You will perhaps agree that we do not attend to all the information that impinge on our senses. Information that is attended to enters the second memory store called the short-term memory (abbreviated as STM), which holds small amount of information for a brief period of time (usually for 30 seconds or less). Atkinson and Shiffrin propose that information in STM is primarily encoded acoustically, i.e. in terms of sound and unless rehearsed continuously, it may get lost from the STM in less than 30 seconds. Note that the STM is fragile but not as fragile as sensory registers where information decays automatically in less than a second.

Long-term Memory

Materials that survive the capacity and duration limitations of the STM finally enter the long-term memory (abbreviated as LTM) which has a vast capacity. It is a permanent storehouse of all information that may be as recent as what you ate for breakfast yesterday to as distant as how you celebrated your sixth birthday. It has been shown that once any information enters the long-term memory store it is never forgotten because it gets encoded semantically, i.e. in terms of the meaning that any information carries. What you experience as forgetting is in fact retrieval failure; for various reasons you cannot retrieve the stored information.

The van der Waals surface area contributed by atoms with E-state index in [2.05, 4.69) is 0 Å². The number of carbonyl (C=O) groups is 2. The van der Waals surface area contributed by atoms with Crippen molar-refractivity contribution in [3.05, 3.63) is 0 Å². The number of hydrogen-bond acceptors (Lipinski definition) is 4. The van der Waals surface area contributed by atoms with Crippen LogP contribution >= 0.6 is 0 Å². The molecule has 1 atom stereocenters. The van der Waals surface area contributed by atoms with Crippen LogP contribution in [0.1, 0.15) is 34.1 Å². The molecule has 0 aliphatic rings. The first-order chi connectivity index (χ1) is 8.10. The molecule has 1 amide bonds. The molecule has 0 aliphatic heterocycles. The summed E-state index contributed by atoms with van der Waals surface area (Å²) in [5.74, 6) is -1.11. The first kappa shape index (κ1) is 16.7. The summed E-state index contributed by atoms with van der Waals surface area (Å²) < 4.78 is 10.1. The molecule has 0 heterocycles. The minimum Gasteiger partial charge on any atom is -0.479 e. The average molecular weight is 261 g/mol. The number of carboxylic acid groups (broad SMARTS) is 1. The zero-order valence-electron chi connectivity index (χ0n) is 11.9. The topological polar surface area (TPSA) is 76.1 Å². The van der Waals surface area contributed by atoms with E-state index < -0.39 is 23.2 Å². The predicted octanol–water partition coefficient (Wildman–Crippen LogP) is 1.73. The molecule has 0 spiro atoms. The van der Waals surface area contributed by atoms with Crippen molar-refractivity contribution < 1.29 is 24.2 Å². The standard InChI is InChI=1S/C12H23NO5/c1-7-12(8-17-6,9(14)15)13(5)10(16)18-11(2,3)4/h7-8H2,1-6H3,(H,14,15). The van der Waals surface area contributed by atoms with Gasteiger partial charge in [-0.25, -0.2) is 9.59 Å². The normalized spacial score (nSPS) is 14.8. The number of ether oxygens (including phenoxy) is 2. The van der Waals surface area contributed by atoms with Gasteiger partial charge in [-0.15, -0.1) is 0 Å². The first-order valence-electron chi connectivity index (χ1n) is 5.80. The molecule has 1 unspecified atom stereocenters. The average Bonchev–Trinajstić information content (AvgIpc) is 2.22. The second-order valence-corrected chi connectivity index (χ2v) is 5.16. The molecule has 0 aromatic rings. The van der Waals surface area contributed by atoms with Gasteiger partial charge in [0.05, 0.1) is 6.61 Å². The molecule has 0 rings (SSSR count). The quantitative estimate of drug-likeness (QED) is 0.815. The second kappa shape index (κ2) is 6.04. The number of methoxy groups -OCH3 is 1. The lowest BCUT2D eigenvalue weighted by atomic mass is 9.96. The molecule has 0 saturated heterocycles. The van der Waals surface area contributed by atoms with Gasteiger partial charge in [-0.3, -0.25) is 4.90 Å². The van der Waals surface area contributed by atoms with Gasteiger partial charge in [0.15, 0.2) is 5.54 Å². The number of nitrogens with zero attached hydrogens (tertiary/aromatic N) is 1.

Each of these memory system is seen as differing in the way they process information, how much information they can hold and for how long they can hold that information.

The model can, be expressed in the following diagram:

3. How are maintenance rehearsals different from elaborative rehearsals?

Ans. Maintenance rehearsal is an important control process of Short-term memory (STM). It retain the information for as much time as required. These kinds of rehearsals simply maintain information through repetition and when such repetitions discontinue the information is lost.

From the STM information enters the long- term memory through elaborative rehearsals. As against maintenance rehearsals, which are carried through silent or vocal repetition, this rehearsal attempts to connect the ‘to be retained information’ to the already existing information in long-term memory. For example, the task of remembering the meaning of the word ‘humanity’ will be easier if the meanings of concepts such as ‘compassion’, ‘truth’ and ‘benevolence’ are already in place. The number of associations you can create around the new information will determine its permanence. In elaborative rehearsals one attempts to analyse the information in terms of various associations it arouses. It involves organisation of the incoming information in as many ways as possible. You can expand the information in some kind of logical framework, link it to similar memories or else can create a mental image..

4. Differentiate between declarative and procedural memories.